Yet another major scientific report has been released by the United Nations regarding the long term effects of the accident at the Chernobyl nuclear reactor in 1986. The report really states a lot of what we already know: the full effects of the event on the health of the region are very difficult to impossible to gauge with complete confidence, and while there may be some cancer incidence associated with it, which cancers would have occurred on their own and which are radiation-related is impossible to determine individually.
The report did cite a statistically significant increase in thyroid cancer (no surprise there), which has since plateued and is expected to decline in the years to come. Thyroid cancer is rarely fatal and is especially associated with exposure to the fission byproduct iodine-131. The report also notes that twenty eight of the early responders with the highest doses of radiation likely died as a result of that radiation. This not the general population of the area but the first responders to the scene, some of whom received near fatal doses of radiation.
UN releases new report on health effects from Chernobyl disaster
Vienna. A UN scientific committee on Monday released a new report on human health ramifications from the 1986 Chernobyl accident in the then Soviet Union, Xinhua informed.
A total of 134 plant staff and emergency workers suffered acute radiation syndrome (ARS) from high doses of radiation, according to the report compiled by the United Nations Scientific Committee on the Effects of Atomic Radiation (UNSCEAR).
In the first few months after the accident, 28 of them died, the report said, adding Skin injuries and radiation-related cataracts were among the most common consequences in ARS survivors.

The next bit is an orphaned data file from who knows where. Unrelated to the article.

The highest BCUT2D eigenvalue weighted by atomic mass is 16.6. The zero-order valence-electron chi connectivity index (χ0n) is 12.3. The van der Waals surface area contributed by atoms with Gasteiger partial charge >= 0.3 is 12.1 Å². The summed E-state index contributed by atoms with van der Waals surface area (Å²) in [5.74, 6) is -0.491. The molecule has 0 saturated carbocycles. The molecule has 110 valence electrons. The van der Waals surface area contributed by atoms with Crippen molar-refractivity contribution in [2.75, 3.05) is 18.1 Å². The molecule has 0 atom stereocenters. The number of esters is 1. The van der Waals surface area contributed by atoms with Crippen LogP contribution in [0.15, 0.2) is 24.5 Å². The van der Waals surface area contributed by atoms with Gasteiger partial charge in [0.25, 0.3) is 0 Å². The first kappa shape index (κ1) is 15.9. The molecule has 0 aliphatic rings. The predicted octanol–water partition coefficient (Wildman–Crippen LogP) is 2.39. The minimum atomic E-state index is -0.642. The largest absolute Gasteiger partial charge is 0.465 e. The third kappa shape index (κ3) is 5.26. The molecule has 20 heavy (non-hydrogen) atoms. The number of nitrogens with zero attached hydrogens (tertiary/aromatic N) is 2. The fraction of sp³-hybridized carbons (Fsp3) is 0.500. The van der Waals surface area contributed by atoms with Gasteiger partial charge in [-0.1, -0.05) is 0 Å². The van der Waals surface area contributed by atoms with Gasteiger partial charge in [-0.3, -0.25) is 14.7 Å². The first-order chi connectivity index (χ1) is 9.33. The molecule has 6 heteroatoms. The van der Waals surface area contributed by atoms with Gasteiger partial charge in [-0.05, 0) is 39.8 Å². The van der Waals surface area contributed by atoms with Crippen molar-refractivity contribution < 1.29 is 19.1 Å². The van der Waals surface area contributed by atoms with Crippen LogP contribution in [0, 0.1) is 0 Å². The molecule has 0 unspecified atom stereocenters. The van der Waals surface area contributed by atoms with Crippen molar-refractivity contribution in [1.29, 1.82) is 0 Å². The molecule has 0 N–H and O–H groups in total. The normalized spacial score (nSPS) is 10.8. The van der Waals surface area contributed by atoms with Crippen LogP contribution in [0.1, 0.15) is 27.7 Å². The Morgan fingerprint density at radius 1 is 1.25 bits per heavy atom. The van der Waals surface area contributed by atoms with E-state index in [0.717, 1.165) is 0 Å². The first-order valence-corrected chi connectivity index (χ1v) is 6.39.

Although another 19 ARS survivors had died by 2006, those deaths had different causes not usually associated with radiation exposure, the report said.
The report also said that radiation doses to the general public in the three most affected countries — Belarus, Russia and Ukraine — were relatively low, and most residents “need not live in fear of serious health consequences.”
However, the severe disruption caused by the accident resulted in “major social and economic impact and great distress for the affected populations,” the report pointed out.
The disaster, the worst nuclear power plant accident in history, occurred in April 1986, at the Chernobyl nuclear power plant, 130 kilometers from Kiev, now capital of Ukraine. The reactor was destroyed in the accident and considerable amounts of radioactive material were released to the environment.
UNSCEAR was established by UN General Assembly in 1955 to review sources of ionizing radiation and the effects on human health and the environment.
While the report does indicate the possibility of upwards of four thousand cancer deaths as a result of the radiation exposure, it should be noted that this is entirely hypothetical and based primarily on the linear non-threshold model of radiation exposure. That said, even if it is true, it would make the death toll of Chernobyl mercifully low compared to the number of deaths in other large industrial accidents or those killed each year as the result of burning coal.
That said, there remains enormous suffering in the region that the Chernobyl accident has come to stigmatize. Having been branded as a people without a future and a place tainted beyond all redemption, the region has seen crushing economic and social depression. Every day, babies are born in the area with severe birth defects and developmental disorders. It is not the radiation that has caused this but poor prenatal nutrition and that most insidious and unnoticed of plagues, fetal alcohol syndrome. As the world continues to point and gawk at those labeled as the victims of nuclear energy, the people of Ukraine and Belarus have been made to suffer an unending stigma and misplaced pity. Drug and alcohol abuse is epidemic.
It is long past due that the groups with a vested interest in demonizing nuclear energy move past this event and stop making it a self-fulfilling prophecy. They are the cause of the social and economic devastation, not the event itself.
This entry was posted on Monday, February 28th, 2011 at 11:13 pm and is filed under Bad Science, Enviornment, Good Science, History, Nuclear, Politics. You can follow any responses to this entry through the RSS 2.0 feed. You can leave a response, or trackback from your own site.
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